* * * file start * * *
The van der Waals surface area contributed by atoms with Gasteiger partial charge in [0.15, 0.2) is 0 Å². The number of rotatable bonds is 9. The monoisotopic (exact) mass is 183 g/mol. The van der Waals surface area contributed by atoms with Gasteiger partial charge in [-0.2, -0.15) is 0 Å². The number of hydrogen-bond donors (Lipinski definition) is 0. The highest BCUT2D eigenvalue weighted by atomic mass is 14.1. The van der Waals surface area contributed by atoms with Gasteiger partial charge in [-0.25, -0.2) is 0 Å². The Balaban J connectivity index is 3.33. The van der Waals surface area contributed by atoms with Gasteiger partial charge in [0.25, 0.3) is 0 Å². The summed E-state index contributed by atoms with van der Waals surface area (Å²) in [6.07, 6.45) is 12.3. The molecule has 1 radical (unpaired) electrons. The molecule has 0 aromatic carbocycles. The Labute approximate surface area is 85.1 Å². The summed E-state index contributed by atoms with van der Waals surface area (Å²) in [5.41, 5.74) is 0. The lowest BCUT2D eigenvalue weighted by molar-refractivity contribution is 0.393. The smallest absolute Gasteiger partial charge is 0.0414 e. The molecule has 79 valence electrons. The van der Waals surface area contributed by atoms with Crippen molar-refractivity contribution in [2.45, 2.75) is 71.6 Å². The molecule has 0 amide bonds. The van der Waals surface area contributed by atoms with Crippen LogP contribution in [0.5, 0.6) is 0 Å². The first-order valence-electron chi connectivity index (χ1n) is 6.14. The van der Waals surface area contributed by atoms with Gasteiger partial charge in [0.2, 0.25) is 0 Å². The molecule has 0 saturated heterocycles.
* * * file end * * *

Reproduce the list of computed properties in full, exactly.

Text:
The van der Waals surface area contributed by atoms with Gasteiger partial charge in [0.15, 0.2) is 0 Å². The number of rotatable bonds is 9. The monoisotopic (exact) mass is 183 g/mol. The van der Waals surface area contributed by atoms with Gasteiger partial charge in [-0.2, -0.15) is 0 Å². The number of hydrogen-bond donors (Lipinski definition) is 0. The highest BCUT2D eigenvalue weighted by atomic mass is 14.1. The van der Waals surface area contributed by atoms with Gasteiger partial charge in [-0.25, -0.2) is 0 Å². The Balaban J connectivity index is 3.33. The van der Waals surface area contributed by atoms with Gasteiger partial charge in [0.25, 0.3) is 0 Å². The summed E-state index contributed by atoms with van der Waals surface area (Å²) in [6.07, 6.45) is 12.3. The molecule has 1 radical (unpaired) electrons. The molecule has 0 aromatic carbocycles. The Labute approximate surface area is 85.1 Å². The summed E-state index contributed by atoms with van der Waals surface area (Å²) in [5.41, 5.74) is 0. The lowest BCUT2D eigenvalue weighted by molar-refractivity contribution is 0.393. The smallest absolute Gasteiger partial charge is 0.0414 e. The molecule has 79 valence electrons. The van der Waals surface area contributed by atoms with Crippen molar-refractivity contribution in [2.45, 2.75) is 71.6 Å². The molecule has 0 amide bonds. The van der Waals surface area contributed by atoms with Crippen LogP contribution in [0.5, 0.6) is 0 Å². The first-order valence-electron chi connectivity index (χ1n) is 6.14. The van der Waals surface area contributed by atoms with Gasteiger partial charge in [0.2, 0.25) is 0 Å². The molecule has 0 saturated heterocycles.